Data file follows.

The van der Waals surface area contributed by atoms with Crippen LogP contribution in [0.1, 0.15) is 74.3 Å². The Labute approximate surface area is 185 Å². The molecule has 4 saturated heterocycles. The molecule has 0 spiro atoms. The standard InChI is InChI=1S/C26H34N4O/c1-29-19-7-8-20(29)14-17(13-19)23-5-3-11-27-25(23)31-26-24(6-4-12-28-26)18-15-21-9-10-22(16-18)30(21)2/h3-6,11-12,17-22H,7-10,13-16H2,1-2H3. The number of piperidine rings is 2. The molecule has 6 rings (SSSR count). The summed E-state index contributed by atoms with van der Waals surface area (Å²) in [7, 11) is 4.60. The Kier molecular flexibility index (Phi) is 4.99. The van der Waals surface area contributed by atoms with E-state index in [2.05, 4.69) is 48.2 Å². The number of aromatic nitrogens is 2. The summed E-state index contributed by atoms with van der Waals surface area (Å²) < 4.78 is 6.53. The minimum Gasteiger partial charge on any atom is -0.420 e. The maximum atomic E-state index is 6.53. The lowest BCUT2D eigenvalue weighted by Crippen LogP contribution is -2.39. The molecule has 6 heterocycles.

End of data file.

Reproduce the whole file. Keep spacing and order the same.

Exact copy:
The van der Waals surface area contributed by atoms with Crippen LogP contribution in [0.1, 0.15) is 74.3 Å². The Labute approximate surface area is 185 Å². The molecule has 4 saturated heterocycles. The molecule has 0 spiro atoms. The standard InChI is InChI=1S/C26H34N4O/c1-29-19-7-8-20(29)14-17(13-19)23-5-3-11-27-25(23)31-26-24(6-4-12-28-26)18-15-21-9-10-22(16-18)30(21)2/h3-6,11-12,17-22H,7-10,13-16H2,1-2H3. The number of piperidine rings is 2. The molecule has 6 rings (SSSR count). The summed E-state index contributed by atoms with van der Waals surface area (Å²) in [7, 11) is 4.60. The Kier molecular flexibility index (Phi) is 4.99. The van der Waals surface area contributed by atoms with E-state index in [2.05, 4.69) is 48.2 Å². The number of aromatic nitrogens is 2. The summed E-state index contributed by atoms with van der Waals surface area (Å²) < 4.78 is 6.53. The minimum Gasteiger partial charge on any atom is -0.420 e. The maximum atomic E-state index is 6.53. The lowest BCUT2D eigenvalue weighted by Crippen LogP contribution is -2.39. The molecule has 6 heterocycles.